About two weeks ago, I was flossing Zoey’s teeth before bed (yes, I actually do that occasionally) when I exclaimed with much surprise, “Zoey! You have a loose tooth!” One of her lower front incisors was noticeably wiggly. Zoey was also quite surprised and equal parts excited and nervous. As the days went on, and the tooth got wiggly-er, she grew more and more nervous. Finally, she sidled up to me one day and, in a small voice, said, “Mama, I’m scared about my tooth. I’m scared it’s going to hurt.”
I gave her a huge hug and told her it was okay to be afraid. I reminded her that this was something new and different, and that’s what makes it scary. I told her all about how the tooth fairy would come and take her tooth and leave money in it’s place, but I also told her what to expect about actually loosing the tooth. I told her it might bleed a little bit, but that bleeding doesn’t hurt. That it’s normal and doesn’t mean anything is wrong. I told her about how she’d have a gummy little hole where her tooth used to be and how she was going to want to poke her tongue into it all the time. And I told her, “I know you’re scared, and that’s okay. Just know that this is all going to be okay and fun and exciting, I promise. Try not to worry too much about it. Try to enjoy having your first loose tooth.”
Zach had the great idea of having Zoey call and talk to her slightly older cousins who have also recently lost teeth. They reassured Zoey that it wouldn’t hurt and would be a lot of fun when the tooth fairy came. I think Zoey was starting to feel a bit better, but was still somewhat scared.
Finally, the day came when we were sitting at the dinner table. The meal was just about over and, on a whim, I asked Zoey if I could see her tooth. “Zoey!” I said, “This is ready to come out!” I could tell she was both excited and wanting to say yes but also scared again that it would hurt. Before she could think too much about it and make herself too scared, I grabbed a napkin, reached into her mouth and plucked the tooth out.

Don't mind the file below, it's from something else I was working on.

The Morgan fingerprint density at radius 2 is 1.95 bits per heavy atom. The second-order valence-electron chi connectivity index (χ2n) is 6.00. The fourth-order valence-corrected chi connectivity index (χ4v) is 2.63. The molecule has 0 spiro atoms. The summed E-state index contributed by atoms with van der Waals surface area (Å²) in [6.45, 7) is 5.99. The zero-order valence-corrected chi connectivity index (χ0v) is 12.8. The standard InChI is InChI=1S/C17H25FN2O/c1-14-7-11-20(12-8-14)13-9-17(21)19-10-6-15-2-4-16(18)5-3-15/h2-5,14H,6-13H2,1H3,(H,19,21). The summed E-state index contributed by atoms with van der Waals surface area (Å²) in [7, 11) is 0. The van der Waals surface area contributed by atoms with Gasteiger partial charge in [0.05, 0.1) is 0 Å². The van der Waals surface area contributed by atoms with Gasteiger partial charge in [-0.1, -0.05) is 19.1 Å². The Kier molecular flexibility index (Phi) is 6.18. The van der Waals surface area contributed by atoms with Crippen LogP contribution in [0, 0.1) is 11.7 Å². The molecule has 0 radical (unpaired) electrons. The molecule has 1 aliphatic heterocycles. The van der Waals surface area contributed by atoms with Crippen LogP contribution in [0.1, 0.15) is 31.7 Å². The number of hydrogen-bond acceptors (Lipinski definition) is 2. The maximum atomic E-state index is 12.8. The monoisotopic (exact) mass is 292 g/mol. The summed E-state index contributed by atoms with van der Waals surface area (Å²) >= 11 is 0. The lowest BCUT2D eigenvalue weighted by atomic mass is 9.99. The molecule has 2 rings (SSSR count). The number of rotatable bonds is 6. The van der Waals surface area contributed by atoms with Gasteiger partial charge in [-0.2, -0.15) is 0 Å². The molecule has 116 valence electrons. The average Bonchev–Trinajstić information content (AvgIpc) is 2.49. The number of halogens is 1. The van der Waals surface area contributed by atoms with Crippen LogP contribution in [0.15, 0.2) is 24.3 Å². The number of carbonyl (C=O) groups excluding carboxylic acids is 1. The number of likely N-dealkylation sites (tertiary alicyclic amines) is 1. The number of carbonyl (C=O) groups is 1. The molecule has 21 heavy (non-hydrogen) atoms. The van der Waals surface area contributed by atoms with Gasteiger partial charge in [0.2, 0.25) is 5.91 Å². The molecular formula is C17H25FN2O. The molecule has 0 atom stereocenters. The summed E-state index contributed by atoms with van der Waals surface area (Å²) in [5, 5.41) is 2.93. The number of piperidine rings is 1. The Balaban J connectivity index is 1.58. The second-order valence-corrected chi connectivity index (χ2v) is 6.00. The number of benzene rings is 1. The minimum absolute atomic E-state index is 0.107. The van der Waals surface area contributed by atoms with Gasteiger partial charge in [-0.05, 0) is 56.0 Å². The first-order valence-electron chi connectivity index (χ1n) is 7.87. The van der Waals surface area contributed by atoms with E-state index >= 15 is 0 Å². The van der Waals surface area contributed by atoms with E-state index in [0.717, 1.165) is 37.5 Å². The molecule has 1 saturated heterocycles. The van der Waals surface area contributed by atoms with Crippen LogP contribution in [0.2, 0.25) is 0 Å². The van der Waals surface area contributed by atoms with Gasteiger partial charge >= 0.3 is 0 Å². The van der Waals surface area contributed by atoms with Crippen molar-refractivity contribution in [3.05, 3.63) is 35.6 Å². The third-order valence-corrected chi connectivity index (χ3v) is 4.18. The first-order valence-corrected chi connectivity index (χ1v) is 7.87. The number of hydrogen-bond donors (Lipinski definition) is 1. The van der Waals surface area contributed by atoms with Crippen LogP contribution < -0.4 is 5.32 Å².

Zoey was so surprised! I gave her a little bit of gauze to stop the bleeding and showed her the itty bitty tooth in my hand. Her eyes were wide, but she wasn’t saying much. I don’t think she quite knew how to react yet. I asked her to look in the mirror at the fun new gap in her teeth. That was when she finally broke into a big smile and the excitement burst out. She was SO proud of herself! I told her how proud I was of her for being brave and letting me take the tooth out, even when she was scared.
That night, Zoey put the tooth in the pocket of the special Tooth Fairy Pillow I had made for her a couple days earlier. That kid wakes up so easily some times, and I just couldn’t see how I could climb up and dig for the teeny tiny tooth under her pillow without waking up both her and Eleanor who sleeps in the bottom bunk. So she hung the pillow on the foot of her bed near the ladder and promptly passed out.
Let me tell you, I have done CPR on people. I have touched the live brain of a patient undergoing brain surgery. I have assisted with countless life-saving, critical procedures in my years as a nurse. None of those moments have raised my blood pressure quite like sneaking into my kids’ room to play Tooth Fairy without waking them up. Dear God, the pressure! But I was successful, and Zoey woke to a shiny, gold Sacagawea dollar and a certificate from the Tooth Fairy, commemorating her first lost tooth.
I still haven’t figured out what exactly I’m going to do with the tooth. It doesn’t seem right to throw it away, but what use is there for old baby teeth? I think I’ll probably end up taping it into her baby book along with the certificate. It’s currently hidden away in a ziploc bag in my dresser.
In the meantime, Zoey already has her second loose tooth, right next to the first one. And she’s not even a tiny bit scared.